What is it that makes life worth living? Friends, family, a job well done, creativity expressed. And for me and many of my friends and colleagues it is the pure pure joy of being in nature and experiencing a magic moment.
This year has been stressful. I am grateful to be working five days ( and more) a week doing social media and comms for my beloved BirdLife Australia, but as many know the information and deluge of opinions and counter opinions and downright craziness of the online world can be wearing on the soul. (Plus the very fact of the environmental collapse and societal breakdown we have been fearing as young activists in the early 90s seems to be upon us! EEK! )
I am also incredibly grateful that I have experienced lockdown here, in the Wombat Forest, surrounded by the beautiful forest, cold lakes and lovely botanic gardens.
But getting a nature fix is like a drug – sometimes you need a bigger dose! Kent – my long term birdwatching buddy and dear friend, is CEO of a health provider in Melbourne, and he too was in need of some special birding – for medicinal purposes!
The Superb Lyrebird has been a feature of BirdLife’s fundraising campaign – as these wonderful birds lost a whopping 45% of their habitat in the Black Summer fires. The Superb Lyrebird is also a flagship species for other wet forest species such as Pilotbird and Red-browed Treecreeper who have had similar very serious habitat losses. I have only seen lyrebirds a couple of times – and when I heard my workmates had travelled to Sherbrooke Forest to see these lovely birds for themselves – I wanted to too!
The lockdown #1 and subsequent reopening saw hordes of birders, photographers and day trippers inundate popular nature spots near Melbourne, eg Woodlands Historic Park for robins, the Pines for the Glossy Black-Cockatoo, and Sherbrooke Forest and surrounds for lyrebirds. In fact anywhere within 2 hours drive of Melbourne – absolutely packed! (including my home town Daylesford which has seen visitor numbers swell to Easter levels!!)
And then I saw the reports on bird Facebook groups – people’s zeal for photos, and for good views of the birds has seen them leaving the paths, trampling and removing vegetation and even disturbing nesting lyrebirds – prompting this plea from the Sherbrooke Lyrebird Study Group:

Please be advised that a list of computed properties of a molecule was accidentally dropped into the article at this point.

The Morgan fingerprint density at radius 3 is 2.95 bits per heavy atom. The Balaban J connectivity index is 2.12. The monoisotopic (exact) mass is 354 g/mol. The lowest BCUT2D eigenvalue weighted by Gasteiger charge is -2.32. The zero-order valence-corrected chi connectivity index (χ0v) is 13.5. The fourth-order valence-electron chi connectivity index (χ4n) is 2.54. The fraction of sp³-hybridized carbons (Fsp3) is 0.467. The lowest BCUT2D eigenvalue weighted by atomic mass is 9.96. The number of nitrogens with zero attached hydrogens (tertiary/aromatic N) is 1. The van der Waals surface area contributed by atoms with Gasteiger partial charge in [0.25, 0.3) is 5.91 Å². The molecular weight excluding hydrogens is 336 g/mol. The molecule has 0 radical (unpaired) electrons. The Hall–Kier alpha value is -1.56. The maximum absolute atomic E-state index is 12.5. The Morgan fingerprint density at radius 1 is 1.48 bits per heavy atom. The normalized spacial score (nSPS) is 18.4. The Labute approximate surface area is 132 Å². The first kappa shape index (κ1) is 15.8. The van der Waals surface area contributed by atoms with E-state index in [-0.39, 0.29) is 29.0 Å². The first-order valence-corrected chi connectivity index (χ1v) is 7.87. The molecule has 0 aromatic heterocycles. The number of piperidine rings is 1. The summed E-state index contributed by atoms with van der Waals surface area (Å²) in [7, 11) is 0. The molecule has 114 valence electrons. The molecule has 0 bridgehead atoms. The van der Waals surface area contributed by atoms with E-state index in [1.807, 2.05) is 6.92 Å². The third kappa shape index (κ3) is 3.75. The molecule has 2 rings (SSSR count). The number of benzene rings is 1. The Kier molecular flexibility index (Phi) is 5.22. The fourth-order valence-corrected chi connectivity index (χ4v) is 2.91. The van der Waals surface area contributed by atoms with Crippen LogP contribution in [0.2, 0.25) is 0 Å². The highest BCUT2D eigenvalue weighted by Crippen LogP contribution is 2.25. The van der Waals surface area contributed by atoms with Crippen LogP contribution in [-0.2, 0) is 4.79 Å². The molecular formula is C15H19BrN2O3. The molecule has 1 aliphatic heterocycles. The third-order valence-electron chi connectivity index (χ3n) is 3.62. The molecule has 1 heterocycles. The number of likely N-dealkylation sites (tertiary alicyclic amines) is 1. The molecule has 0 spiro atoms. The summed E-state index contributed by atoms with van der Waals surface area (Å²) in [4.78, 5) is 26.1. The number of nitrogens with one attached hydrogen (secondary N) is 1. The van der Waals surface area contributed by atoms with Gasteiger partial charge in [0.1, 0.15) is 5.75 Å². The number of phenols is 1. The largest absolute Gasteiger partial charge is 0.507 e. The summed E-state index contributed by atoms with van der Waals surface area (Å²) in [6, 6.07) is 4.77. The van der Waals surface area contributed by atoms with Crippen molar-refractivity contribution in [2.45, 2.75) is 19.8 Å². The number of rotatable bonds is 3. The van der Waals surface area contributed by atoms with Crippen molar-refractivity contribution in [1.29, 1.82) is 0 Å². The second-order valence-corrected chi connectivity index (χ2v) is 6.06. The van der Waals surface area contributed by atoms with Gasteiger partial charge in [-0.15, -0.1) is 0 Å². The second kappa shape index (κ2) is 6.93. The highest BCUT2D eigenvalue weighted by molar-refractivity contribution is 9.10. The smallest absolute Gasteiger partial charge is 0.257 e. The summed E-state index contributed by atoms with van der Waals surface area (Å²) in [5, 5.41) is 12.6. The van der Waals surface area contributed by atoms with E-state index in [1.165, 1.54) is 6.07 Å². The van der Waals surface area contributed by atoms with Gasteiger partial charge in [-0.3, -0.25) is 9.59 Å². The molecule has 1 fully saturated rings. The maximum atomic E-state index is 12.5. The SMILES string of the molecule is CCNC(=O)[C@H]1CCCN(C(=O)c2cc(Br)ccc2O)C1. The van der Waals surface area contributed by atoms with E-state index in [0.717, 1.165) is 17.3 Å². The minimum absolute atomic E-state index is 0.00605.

So was my desire to see a Superb Lyrebird going to just add to this horrible situation?!
I generally only leave the path if doing Birdata surveys for work or pleasure on private land. I figure if a public natural area is visited by humans very regularly, it is so important to stay on the path – all the smells and damage associated with humans are then concentrated on the path, and shy birds and animals can avoid the paths easily.
Plus – I am not a bird photographer! I take iPhone pics ( as seen in this blog) and I use my lovely little Swarovski binoculars to observe birds – and both of these activities are easily done from the path.
So after much thought – we decided that we would go to the Dandenongs to look for lyrebirds! We both took the Monday off ( sort of) so there would be less people. We knew we would stay on the path – and finally, I selected our lyrebird searching spot as the Valley Creek Picnic Ground, which on arrival Kent read out was “the most remotely located of all the Dandenong National Park picnic grounds”. Add in a drizzly day of 10 degrees – PERFECT!
But then – the virus! Kent offered to car pool from Northcote. My mum, who lives here in Daylesford and I see all the time, has a bunch of auto-immune diseases. I can’t sit in a car with someone from Northcote! No social distancing in a car. And it is hard to explain but all of us country people cannot help but view Melbourne folks as very likely carriers of the disease – to be avoided if possible! ( crazy times!)
So it was agreed! We would meet at the Dandenongs about 11 am – knowing full well both of us would be on hand for CEO biz and comms as needed 🙂